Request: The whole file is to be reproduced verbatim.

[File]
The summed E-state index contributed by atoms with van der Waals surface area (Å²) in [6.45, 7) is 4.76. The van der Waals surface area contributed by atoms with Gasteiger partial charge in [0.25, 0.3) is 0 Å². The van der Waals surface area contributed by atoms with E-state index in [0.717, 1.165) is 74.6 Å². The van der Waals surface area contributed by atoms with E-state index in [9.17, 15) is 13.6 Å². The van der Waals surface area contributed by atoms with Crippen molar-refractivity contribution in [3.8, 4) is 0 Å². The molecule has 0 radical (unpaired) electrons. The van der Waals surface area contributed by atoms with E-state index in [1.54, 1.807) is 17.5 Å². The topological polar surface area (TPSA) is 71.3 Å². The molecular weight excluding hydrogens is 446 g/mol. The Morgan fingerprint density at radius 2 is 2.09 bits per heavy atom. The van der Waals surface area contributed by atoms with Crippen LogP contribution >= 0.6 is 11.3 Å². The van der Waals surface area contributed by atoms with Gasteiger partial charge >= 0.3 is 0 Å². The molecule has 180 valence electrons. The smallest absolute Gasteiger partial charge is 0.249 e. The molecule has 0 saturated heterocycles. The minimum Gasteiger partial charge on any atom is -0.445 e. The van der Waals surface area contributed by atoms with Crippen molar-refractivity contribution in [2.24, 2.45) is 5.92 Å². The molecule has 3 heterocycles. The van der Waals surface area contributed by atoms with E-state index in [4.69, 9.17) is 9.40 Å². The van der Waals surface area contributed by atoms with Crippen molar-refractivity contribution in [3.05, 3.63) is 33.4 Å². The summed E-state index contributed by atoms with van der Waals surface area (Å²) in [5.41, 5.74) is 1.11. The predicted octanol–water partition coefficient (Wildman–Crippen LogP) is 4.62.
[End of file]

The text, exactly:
The summed E-state index contributed by atoms with van der Waals surface area (Å²) in [6.45, 7) is 4.76. The van der Waals surface area contributed by atoms with Gasteiger partial charge in [0.25, 0.3) is 0 Å². The van der Waals surface area contributed by atoms with E-state index in [0.717, 1.165) is 74.6 Å². The van der Waals surface area contributed by atoms with E-state index in [9.17, 15) is 13.6 Å². The van der Waals surface area contributed by atoms with Crippen molar-refractivity contribution in [3.8, 4) is 0 Å². The molecule has 0 radical (unpaired) electrons. The van der Waals surface area contributed by atoms with E-state index in [1.54, 1.807) is 17.5 Å². The topological polar surface area (TPSA) is 71.3 Å². The molecular weight excluding hydrogens is 446 g/mol. The Morgan fingerprint density at radius 2 is 2.09 bits per heavy atom. The van der Waals surface area contributed by atoms with Crippen LogP contribution >= 0.6 is 11.3 Å². The van der Waals surface area contributed by atoms with Gasteiger partial charge >= 0.3 is 0 Å². The molecule has 180 valence electrons. The smallest absolute Gasteiger partial charge is 0.249 e. The molecule has 0 saturated heterocycles. The minimum Gasteiger partial charge on any atom is -0.445 e. The van der Waals surface area contributed by atoms with Crippen molar-refractivity contribution in [2.24, 2.45) is 5.92 Å². The molecule has 3 heterocycles. The van der Waals surface area contributed by atoms with E-state index in [4.69, 9.17) is 9.40 Å². The van der Waals surface area contributed by atoms with Crippen molar-refractivity contribution in [3.05, 3.63) is 33.4 Å². The summed E-state index contributed by atoms with van der Waals surface area (Å²) in [5.41, 5.74) is 1.11. The predicted octanol–water partition coefficient (Wildman–Crippen LogP) is 4.62.